Each year for their final assignment, graduating Master of Public Health (MPH) students in the Virginia-Maryland College of Veterinary Medicine prepare a capstone project that addresses a public health problem and approximates professional health practices, pulling together expertise they’ve been exposed to both within and outside the program.
The students also submit a 250-word abstract for a chance to present their research to an audience of fellow students, faculty, staff, family, and friends.
Of the 26 graduating MPH students who submitted capstone abstracts, degree candidates Dylan Allanson, Shelby Borowski, Travis Oishi, and Kayla Septer were chosen by a faculty committee to share their work at the spring 2019 MPH Capstone Presentations on May 15 at the veterinary college.
Not only did the selected projects demonstrate the students’ fluency in the college’s transdisciplinary One Health approach, they also aligned with the MPH program’s mission to train public health leaders who undertake work that promotes, protects, and ultimately improves the health of humans, animals, and the environment — in Appalachia, the commonwealth, and the nation, and around the globe.
In her comments at the event, Laura Hungerford, head of the Department of Population Health Sciences, admitted that it was “a really hard decision” to select only four student speakers. Pointing presentation attendees to the proceeding poster sessions, she said, “You’ll see out there and wonder how the faculty ever decided; they’re all such amazing students.”
“Clinician and Participant Perceptions of a Rural Health District Implemented FVRx Program”
Dylan Allanson, who received an M.P.H in the public health education track, as well as fulfilled the dietetics requirement in the Department of Human Nutrition, Food, and Exercise in the College of Agriculture and Life Sciences, discussed a capstone project that covers his interests in Appalachia, rural health disparity, and food security.
The purpose of Allanson’s project was to evaluate engagement in the Farmacy Garden Rx (FVRx) program and to offer recommendations for program improvement. Implemented through the Virginia Department of Health and the New River Health Department, FVRx identifies people who will benefit from working in and accessing produce in a community garden.
In light of Allanson’s concern that Southwest Virginia is a medically underserved region, he sought to provide suggestions for improvements to the program, including scheduled hours, transportation, promotion, and integrating a mental-health focus, a program benefit that proved especially significant in Allanson’s findings.
“An Evaluation of the Community Recovery Program: A Case-Management Approach to Support the Recovery of Individuals with a History of Incarceration or Substance Abuse”
Completing both an MPH in the public health education concentration and a Ph.D. in human development and family science, Shelby Borowski combined her interests in mental health, healthy behaviors, and work-life balance to examine the process of assisting individuals in recovery by guiding their successful reintegration into their communities. Borowski’s research evaluated the Community Recovery Program, which uses a case-management approach to support individuals with a history of incarceration or substance abuse in their recovery and their journey to autonomy and optimal wellness. In her evaluation, Borowski sought both to discover what areas of recovery produced significant change for participants and to understand stakeholders’ and participants’ suggestions for improving the program.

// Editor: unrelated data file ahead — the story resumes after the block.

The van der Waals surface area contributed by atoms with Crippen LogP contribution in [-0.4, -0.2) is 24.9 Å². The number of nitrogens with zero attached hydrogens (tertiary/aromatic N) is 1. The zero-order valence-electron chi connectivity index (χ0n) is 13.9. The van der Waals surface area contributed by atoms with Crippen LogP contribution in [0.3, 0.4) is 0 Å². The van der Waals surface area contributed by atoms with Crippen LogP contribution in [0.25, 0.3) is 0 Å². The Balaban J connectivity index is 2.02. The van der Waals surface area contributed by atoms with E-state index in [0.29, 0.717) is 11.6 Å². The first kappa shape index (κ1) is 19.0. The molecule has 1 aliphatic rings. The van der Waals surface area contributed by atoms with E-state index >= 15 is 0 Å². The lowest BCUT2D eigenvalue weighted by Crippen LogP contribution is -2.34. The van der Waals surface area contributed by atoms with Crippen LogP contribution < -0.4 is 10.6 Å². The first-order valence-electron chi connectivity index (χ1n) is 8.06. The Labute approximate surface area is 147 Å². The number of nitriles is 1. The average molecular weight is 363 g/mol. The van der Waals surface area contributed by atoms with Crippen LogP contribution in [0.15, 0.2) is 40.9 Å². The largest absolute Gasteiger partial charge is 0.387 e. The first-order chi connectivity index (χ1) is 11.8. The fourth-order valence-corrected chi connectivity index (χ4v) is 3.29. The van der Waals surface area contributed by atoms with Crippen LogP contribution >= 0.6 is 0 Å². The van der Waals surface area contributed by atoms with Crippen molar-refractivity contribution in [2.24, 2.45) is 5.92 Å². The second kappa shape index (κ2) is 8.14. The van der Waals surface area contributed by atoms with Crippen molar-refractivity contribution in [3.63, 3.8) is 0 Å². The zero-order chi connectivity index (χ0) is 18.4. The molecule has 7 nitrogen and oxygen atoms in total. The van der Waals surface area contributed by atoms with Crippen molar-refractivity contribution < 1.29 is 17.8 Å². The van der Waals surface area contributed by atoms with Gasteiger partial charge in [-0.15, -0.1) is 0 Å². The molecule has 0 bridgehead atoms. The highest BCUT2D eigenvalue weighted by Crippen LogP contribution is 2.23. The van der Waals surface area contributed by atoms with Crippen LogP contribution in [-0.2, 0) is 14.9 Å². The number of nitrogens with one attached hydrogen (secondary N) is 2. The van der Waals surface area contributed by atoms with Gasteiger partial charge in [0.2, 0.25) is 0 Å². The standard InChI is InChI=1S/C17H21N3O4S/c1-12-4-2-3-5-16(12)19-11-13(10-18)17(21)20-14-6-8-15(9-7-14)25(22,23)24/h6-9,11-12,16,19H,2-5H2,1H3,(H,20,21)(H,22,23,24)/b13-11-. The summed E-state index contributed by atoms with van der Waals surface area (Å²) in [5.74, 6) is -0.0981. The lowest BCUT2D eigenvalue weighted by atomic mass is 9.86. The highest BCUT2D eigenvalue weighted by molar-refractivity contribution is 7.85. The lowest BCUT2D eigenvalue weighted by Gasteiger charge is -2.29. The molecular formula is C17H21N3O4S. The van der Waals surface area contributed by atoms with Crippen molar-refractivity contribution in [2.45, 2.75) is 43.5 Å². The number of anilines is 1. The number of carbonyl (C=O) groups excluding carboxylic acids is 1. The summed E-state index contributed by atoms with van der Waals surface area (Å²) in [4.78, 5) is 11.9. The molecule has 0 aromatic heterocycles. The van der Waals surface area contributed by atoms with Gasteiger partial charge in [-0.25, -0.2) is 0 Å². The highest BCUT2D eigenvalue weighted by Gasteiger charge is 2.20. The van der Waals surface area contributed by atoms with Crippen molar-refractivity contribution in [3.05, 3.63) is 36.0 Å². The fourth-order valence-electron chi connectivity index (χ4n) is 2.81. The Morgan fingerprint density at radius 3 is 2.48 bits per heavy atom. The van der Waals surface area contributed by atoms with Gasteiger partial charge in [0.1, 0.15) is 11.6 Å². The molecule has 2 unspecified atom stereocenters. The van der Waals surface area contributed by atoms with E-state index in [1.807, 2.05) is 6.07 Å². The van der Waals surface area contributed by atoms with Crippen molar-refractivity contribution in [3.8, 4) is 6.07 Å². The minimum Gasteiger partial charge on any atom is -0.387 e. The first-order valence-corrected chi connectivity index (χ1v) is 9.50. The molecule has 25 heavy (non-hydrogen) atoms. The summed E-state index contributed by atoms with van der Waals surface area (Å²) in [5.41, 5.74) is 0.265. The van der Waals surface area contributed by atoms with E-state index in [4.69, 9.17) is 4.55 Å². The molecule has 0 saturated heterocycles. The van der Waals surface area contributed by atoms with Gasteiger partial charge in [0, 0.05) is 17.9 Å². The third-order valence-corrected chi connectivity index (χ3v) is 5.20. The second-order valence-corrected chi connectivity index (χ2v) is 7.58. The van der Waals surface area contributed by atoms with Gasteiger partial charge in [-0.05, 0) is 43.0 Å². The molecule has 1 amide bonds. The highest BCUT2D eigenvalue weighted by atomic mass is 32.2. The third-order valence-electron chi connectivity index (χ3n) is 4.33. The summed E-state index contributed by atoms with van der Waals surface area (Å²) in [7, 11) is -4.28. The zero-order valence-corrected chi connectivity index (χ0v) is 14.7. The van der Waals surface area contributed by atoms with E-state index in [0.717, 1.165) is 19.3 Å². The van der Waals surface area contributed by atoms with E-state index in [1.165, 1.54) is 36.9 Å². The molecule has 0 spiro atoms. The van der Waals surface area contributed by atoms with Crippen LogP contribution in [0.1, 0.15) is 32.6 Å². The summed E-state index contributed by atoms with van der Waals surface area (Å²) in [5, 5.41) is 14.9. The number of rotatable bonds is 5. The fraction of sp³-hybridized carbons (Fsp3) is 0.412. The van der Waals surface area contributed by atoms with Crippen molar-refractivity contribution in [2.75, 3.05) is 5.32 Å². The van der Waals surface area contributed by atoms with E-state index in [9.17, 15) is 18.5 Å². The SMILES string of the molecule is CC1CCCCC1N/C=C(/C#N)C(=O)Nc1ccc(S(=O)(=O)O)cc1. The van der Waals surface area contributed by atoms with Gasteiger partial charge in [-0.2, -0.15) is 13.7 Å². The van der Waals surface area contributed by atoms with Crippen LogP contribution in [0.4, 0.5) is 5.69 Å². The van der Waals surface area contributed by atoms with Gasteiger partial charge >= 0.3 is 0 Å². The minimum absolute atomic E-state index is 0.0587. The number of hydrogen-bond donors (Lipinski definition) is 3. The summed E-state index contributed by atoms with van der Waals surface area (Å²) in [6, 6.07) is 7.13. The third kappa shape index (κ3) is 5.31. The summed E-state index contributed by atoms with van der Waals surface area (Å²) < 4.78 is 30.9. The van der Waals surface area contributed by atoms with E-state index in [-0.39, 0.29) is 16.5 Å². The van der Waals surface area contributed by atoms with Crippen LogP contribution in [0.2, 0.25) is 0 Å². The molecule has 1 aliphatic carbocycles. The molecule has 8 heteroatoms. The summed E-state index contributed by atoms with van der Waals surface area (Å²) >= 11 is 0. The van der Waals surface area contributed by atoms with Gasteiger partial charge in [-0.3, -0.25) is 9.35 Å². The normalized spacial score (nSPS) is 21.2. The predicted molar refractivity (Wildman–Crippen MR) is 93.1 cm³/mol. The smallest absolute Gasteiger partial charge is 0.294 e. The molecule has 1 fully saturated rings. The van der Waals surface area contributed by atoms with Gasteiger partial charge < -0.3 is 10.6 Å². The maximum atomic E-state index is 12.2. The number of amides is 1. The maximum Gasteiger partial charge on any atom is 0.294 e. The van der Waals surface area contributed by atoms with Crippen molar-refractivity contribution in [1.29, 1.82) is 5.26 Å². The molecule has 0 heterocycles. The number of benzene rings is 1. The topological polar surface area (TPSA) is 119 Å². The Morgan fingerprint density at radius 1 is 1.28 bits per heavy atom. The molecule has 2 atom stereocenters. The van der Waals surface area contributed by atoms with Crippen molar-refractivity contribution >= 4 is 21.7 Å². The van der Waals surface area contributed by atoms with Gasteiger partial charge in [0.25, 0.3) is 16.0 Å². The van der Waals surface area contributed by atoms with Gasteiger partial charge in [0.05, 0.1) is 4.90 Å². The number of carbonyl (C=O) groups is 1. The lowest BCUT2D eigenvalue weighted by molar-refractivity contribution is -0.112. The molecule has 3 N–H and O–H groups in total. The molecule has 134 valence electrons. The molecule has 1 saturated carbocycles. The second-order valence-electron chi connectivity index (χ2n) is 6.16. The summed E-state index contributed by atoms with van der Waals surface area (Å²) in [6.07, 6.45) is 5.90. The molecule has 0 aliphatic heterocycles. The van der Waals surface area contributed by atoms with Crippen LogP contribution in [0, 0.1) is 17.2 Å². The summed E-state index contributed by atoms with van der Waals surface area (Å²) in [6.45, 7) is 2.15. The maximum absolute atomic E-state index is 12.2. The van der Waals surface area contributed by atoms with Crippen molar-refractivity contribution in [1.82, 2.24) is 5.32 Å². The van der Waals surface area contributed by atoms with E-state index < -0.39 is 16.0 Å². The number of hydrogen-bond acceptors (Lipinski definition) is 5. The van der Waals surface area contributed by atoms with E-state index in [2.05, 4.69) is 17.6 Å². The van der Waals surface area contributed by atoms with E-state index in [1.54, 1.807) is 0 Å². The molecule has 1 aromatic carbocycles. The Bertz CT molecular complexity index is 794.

“Evaluating the Effectiveness of N95 Respirators in the Context of Emergency Preparedness in Hawaii”
Upon setting off for Hawaii, Travis Oishi had plans to conduct research related to his infectious disease concentration in the MPH program. With the 2018 eruption of Kilauea, however, those plans were altered, and Oishi applied his experience assisting with emergency response as means for studying relief efforts. The aftermath of the eruption allowed him to observe the effectiveness and limitations of respirator distribution and to discuss preparation for future scenarios. Oishi’s suggestions included educating the public through emergency-preparedness programs, creating a statewide and local county stockpile of masks, keeping downwind sites open for multiple days, and establishing an additional site to ensure more adequate coverage.
“Antimicrobial Resistance in Shigella Isolates”
Kayla Septer, who pursued an infectious disease concentration in the MPH program and also earned a certificate in international development and global planning, presented a project that melded her interests in antimicrobial resistance, public health, and laboratory work. In her study addressing the increasing resistance to important antimicrobials, Septer worked with the State Hygienic Laboratory at the University of Iowa to sequence bacterial isolates, identify the presence of resistance genes in their genomes, and determine whether isolates with resistance genes were phenotypically expressing resistance.